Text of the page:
Another Reason to Delay Orszagism

A mostly political weblog.
July 23 2009 9:46 PM

Another Reason to Delay Orszagism

Thursday, July 23, 2009    

The Case for Delayed Orszagism:  One way to control health costs--at least according to the Congressional Budget Office --is to wean people away from employer-provided insurance, maybe by taxing it like other income. Once everyone's buying insurance with their own, unsubsidized dollars, the argument goes, people will be more sensitive to the price of care, more willing to shop around, and less willing to spend on unneeded treatments. 


Fair enough. But if you want to break the employer/untaxed insurance link,  won't that be easier to do if there's a public option in place with a good rep that people know they can rely on if they leave their employer's plan?   First you give everyone security. Then many of the changes necessary to control costs are that much easier to make. They will be less threatening, for one.  And even when they are still threatening--as some of the treatment-defunding plans of the Orszaggers arguably are--people will understand that the changes are needed to preserve their benefits, not to pay for extending insurance to someone else.

The two-step approach doesn't necessarily mean abandoning cost controls, in other words. It might be the only way to actually achieve reasonable controls (though put me down as doubting that the cost curve can or should actually be bent very much).

P.S.--The Case Against 'Comprehensivism':  This is the problem with a "comprehensive" plan--i.e. a plan that does everything at the same time. It's asking the public to trust that all the parts will work at once just as the experts say they will work. I don't understand why Dems seem to think it helps policy proposals like their health plan to call them "comprehensive." ... Look how that word helped sell "comprehensive immigration reform." It's just catnip for voters! (Even supporters of "comprehensive" immigration change have been gravitating toward a two-step, non -comprehensive approach: reassuring border security first, legalization later.)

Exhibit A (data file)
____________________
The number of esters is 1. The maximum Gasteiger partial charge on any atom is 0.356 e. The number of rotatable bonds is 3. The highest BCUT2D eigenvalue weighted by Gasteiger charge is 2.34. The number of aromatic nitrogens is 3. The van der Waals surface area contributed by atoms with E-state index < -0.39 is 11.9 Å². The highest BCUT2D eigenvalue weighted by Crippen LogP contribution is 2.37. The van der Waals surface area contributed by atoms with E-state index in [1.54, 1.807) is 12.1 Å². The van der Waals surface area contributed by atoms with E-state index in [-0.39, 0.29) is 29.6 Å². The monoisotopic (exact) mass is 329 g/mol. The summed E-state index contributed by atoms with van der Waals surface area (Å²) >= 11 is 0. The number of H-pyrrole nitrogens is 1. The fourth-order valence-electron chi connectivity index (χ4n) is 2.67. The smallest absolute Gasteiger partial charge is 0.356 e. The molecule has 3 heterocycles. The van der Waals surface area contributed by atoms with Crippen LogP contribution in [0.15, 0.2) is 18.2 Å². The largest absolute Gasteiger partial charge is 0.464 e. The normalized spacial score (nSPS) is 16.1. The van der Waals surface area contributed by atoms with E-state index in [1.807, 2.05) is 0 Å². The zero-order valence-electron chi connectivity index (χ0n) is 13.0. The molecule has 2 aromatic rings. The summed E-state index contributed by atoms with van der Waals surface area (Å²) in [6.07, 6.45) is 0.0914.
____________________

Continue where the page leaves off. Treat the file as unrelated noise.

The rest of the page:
Every time a politician calls his reform "comprehensive" I look for the dangerous part that doesn't have to be there. ...  7:14 P.M.



Sports Nut

Grandmaster Clash

One of the most amazing feats in chess history just happened, and no one noticed.

The Extraordinary Amicus Brief That Attempts to Explain the Wu-Tang Clan to the Supreme Court Justices

Amazon Is Officially a Gadget Company. Here Are Its Six New Devices.

Do the Celebrities Whose Nude Photos Were Stolen Have a Case Against Apple?

The NFL Explains How It Sees “the Role of the Female”

Future Tense

Amazon Is Now a Gadget Company


How to Order Chinese Food

First, stop thinking of it as “Chinese food.”

Scotland Is Inspiring Secessionists Across America

The Country Where Women Aren’t Allowed to Work Once They’re 36 Weeks’ Pregnant

The XX Factor
Sept. 18 2014 11:40 AM The Country Where Women Aren’t Allowed to Work Once They’re 36 Weeks’ Pregnant
Sept. 17 2014 5:10 PM The Most Awkward Scenario in Which a Man Can Hold a Door for a Woman
  News & Politics
Sept. 18 2014 3:19 PM In Defense of Congress Leaving Town Without a New War Vote
Business Insider
Sept. 18 2014 3:31 PM What Europe Would Look Like If All the Separatist Movements Got Their Way
Sept. 18 2014 3:24 PM Symantec Removes Its “Sexual Orientation” Filter
  Double X
The XX Factor
Sept. 18 2014 3:30 PM How Crisis Pregnancy Centers Trick Women
  Slate Plus
Behind the Scenes
Sept. 18 2014 1:23 PM “It’s Not Every Day That You Can Beat the World Champion” An exclusive interview with chess grandmaster Fabiano Caruana.
Brow Beat
Sept. 18 2014 3:04 PM Pogo Returns With Another Utterly Catchy Disney Remix
Future Tense
Sept. 18 2014 2:39 PM Here's How to Keep Apple From Sharing Your iPhone Data With the Police
  Health & Science
Sept. 18 2014 3:35 PM Do People Still Die of Rabies? And how do you know if an animal is rabid?
Sports Nut
Sept. 18 2014 11:42 AM Grandmaster Clash One of the most amazing feats in chess history just happened, and no one noticed.